The economic forecasts, too, began to look shaky. Official estimates suggested that the event and its legacy impacts would create nearly 2 million jobs and add more than $128 billion to the economy from investment, tourism and increased consumption.

But “those numbers were really big. With or without COVID-19, that would not have happened,” said Sayuri Shirai, an economics professor at Keio University in Tokyo and a former member of the Bank of Japan’s board. (The Games have a history of overpromising no matter where they are held.)

When the pandemic hit, many of the Olympics investments changed from black ink to red. Tokyo 2020 had tripled the record for domestic corporate sponsorships, raking in more than $3.6 billion for the organizers. But many of those partners then decided that — at least at home — they would distance themselves from the event.

Days before the opening ceremony, Toyota, one of Japan’s most powerful companies, announced that it would not air its Olympic ads in the domestic market and that its chairman would not attend the event. Other sponsors followed suit. (Local media had reported that Toyota spent $1.6 billion for a 10-year Olympic sponsorship deal. Toyota declined to comment.)

The losses are a rounding error for Japan’s enormous economy. But the smaller businesses along the thoroughfares and winding alleys of Tokyo may never recover.

Toshiko Ishii, 64, who runs a traditional hotel in the city’s Taito Ward, spent over $180,000 converting the building’s first floor into an eatery in anticipation of a flood of tourists.

It was already a bit of a risk, and when the pandemic hit, Ishii became worried that she might have to shut down. Even with the Olympics, she has had no guests for weeks.

“There’s nothing you can really do about the Olympics or the coronavirus, but I’m worried,” she said. “We don’t know when this will end, and I have a lot of doubts about how long we can keep the business going.”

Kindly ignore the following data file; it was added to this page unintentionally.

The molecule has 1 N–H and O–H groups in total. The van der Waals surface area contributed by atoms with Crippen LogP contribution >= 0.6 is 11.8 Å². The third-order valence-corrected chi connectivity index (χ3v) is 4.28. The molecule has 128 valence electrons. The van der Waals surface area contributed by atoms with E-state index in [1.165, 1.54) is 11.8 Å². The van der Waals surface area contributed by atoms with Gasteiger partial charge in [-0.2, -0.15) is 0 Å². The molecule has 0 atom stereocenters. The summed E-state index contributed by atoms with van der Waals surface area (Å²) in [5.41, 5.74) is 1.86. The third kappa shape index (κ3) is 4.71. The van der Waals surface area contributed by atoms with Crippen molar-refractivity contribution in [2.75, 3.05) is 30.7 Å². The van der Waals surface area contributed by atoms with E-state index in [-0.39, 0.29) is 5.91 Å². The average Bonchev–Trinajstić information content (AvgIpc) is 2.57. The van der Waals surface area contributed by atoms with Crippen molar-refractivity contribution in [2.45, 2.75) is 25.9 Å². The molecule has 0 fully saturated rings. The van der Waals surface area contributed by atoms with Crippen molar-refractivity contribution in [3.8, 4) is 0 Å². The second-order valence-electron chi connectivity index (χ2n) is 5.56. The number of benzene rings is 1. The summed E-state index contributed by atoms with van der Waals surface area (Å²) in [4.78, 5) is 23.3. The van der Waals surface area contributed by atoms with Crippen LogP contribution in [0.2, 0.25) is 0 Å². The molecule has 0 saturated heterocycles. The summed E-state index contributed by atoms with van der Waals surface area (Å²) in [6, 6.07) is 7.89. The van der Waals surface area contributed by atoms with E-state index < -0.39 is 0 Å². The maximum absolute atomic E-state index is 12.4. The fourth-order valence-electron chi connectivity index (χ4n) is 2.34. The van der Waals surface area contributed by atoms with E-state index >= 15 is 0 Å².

Pandemic or no, reality was bound to fall short of the grand expectations set by Japanese leaders.

They pitched Tokyo 2020 as an opportunity to show the world a Japan that had shaken off decades of economic stagnation and the devastation of the 2011 earthquake and tsunami that touched off the Fukushima nuclear disaster.

Appealing to nostalgia for the 1964 Olympics, when Japan wowed the world with its advanced technology and economic strength, Shinzo Abe, the former prime minister, framed the 2020 Olympics as an ad campaign for a cool, confident country that was the equal of a rising China.

After decades of perceived decline, “more and more Japanese, the elder generation, senior people, wanted to remember, wanted to repeat that successful experience again in 21st century Japan,” said Shunya Yoshimi, a professor of sociology at Tokyo University who has written several books about Japan’s relationship to the events.

Instead, the pandemic brought a sense of fear and uncertainty that were worsened by the decisions of Japan’s leaders.

Officials promised a safe Games but moved slowly to create the conditions for that. Organizers went back and forth on whether to allow spectators, deciding to bar them only when coronavirus levels were clearly trending higher.

Even when they discussed allowing people to enter the country, there seemed to be little initial urgency to vaccinate the Japanese population. Vaccination rates had barely cleared 20% when the Games began, far behind the levels in other rich nations. Organizers insist the Games themselves aren’t responsible for Tokyo’s accelerating infection rates, citing intense testing around the venues.

“People are enjoying the Olympics but feel that the government did not do a good job planning them,” said Takuji Okubo, chief economist at Japan Macro Advisors.

“When it comes to actual policy, he did OK,” Okubo added, referring to Suga, the prime minister. “But his communication was very, very poor. That’s where he really failed as the leader of the Japanese government.”

The political and economic uncertainty created by the Games won’t be easily solved as long as the pandemic rages. Inoue, the taqueria owner, said he would stay open through the closing ceremony.

After that, he said, “there’s nothing to be done but survive.”